As precedents do not help, Turkish courts are not confident as to how they should interpret public order. For instance, there is no settled approach about how portfolio compensation will be construed. While it is one of the mandatory rules of the Turkish Commercial Code, it is not among the rules directly applicable to Turkish Law. Even though there is no clear consensus on that front, uncertainty in this area is manipulated by parties who wish to slow arbitral proceedings or set aside arbitral awards on a public order basis.

What practical issues need to be dealt with when undertaking complex international, multijurisdictional arbitrations in your region?

Çetinkaya: Before any arbitration, parties should be warned about the rules that any likely arbitration will be subject to. This way, parties are aware from the outset of the standards for evidence discovery and disclosure. An equally important fact is to prepare witnesses for cross-examination in arbitration, which is not a concept parties are familiar with in this region.

The selection of arbitrators is quite significant in that it should be made from experienced arbitrators who are not only familiar with the procedural and substantive rules of arbitration, but are also knowledgeable about the specific industry, as well as the parties' jurisdictional background.

Do you believe more companies should include arbitration provisions in their contract clauses at the outset of the commercial venture? What are some of the key considerations?

Çetinkaya: Whether or not to include arbitration clauses depends on the parties, the risks at stake, the industry and where the award will be enforced. Therefore, I do not think that opting for arbitration would suit the needs of the majority of parties. Having said that, our preference is to use institutional arbitration to avoid the uncertainties of ad hoc arbitration. If the parties agree on the arbitral institution to be used, we recommend them using arbitration clauses suggested by the arbitral institution which will take that view should a dispute arise. The way in which arbitral institutions reflect their fees is also another point regarding which parties should be enlightened.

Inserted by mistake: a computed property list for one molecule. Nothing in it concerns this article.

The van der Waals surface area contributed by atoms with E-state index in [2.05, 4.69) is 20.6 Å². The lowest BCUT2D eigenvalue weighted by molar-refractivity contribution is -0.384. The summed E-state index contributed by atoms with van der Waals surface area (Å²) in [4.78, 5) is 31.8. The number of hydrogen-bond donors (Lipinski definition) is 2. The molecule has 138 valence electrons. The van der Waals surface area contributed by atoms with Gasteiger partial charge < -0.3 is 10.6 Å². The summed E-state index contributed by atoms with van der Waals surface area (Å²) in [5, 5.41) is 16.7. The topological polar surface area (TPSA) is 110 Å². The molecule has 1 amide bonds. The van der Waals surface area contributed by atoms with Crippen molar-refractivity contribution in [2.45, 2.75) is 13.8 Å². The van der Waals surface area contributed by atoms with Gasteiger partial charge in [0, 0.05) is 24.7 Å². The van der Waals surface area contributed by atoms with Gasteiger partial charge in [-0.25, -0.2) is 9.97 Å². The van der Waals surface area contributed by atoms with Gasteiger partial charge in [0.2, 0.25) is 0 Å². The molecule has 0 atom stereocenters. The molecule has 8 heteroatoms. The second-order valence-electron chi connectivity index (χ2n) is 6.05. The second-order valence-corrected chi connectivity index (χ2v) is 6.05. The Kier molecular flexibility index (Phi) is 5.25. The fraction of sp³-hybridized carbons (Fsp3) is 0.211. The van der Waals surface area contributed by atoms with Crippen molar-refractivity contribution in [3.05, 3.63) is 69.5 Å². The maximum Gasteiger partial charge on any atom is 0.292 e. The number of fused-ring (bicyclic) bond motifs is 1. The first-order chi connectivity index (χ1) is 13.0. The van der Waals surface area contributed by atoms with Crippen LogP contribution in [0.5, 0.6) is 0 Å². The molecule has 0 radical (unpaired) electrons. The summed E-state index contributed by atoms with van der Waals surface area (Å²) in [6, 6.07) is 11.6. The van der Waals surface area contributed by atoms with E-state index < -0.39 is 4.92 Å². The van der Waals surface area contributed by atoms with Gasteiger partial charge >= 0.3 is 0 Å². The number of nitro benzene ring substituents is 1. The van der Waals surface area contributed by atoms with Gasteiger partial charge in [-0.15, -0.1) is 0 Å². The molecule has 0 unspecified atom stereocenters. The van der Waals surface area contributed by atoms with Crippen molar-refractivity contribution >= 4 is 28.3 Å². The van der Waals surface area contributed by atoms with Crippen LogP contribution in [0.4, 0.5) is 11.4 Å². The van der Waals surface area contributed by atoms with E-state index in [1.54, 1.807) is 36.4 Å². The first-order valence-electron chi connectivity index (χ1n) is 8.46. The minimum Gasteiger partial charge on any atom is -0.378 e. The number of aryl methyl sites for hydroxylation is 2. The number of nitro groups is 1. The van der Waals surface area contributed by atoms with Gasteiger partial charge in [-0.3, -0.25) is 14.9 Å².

Certain jurisdictions have made concerted efforts to improve their profile as a seat of arbitration in recent years. Do you expect the choice of viable arbitration venues to increase going forward?

Çetinkaya: I expect that certain cities will increase their profile as a seat of arbitration. The availability of experienced arbitrators and experts will make cities such as London, Paris and Geneva stand out. Facilities also play an undeniable role in choosing the venue but arbitration culture, trusted arbitral institutions with strong historical backgrounds, as well as arbitration groups and associations massively help cities become hubs for arbitration.

Regionally speaking, Istanbul has huge potential. Parties, experts and witnesses with visa problems already choose Istanbul as a venue. The number of projects in and around Turkey also increases the chances that Istanbul will be chosen as the venue. But the geographical advantages of Istanbul will be limited unless it houses experienced arbitrators, experts, facilities and institutions.

Interview first published in Financier Worldwide Magazine's Annual Review of Commercial Arbitration, April 2016.

The content of this article is intended to provide a general guide to the subject matter. Specialist advice should be sought about your specific circumstances.

To print this article, all you need is to be registered on Mondaq.com.

Click to Login as an existing user or Register so you can print this article.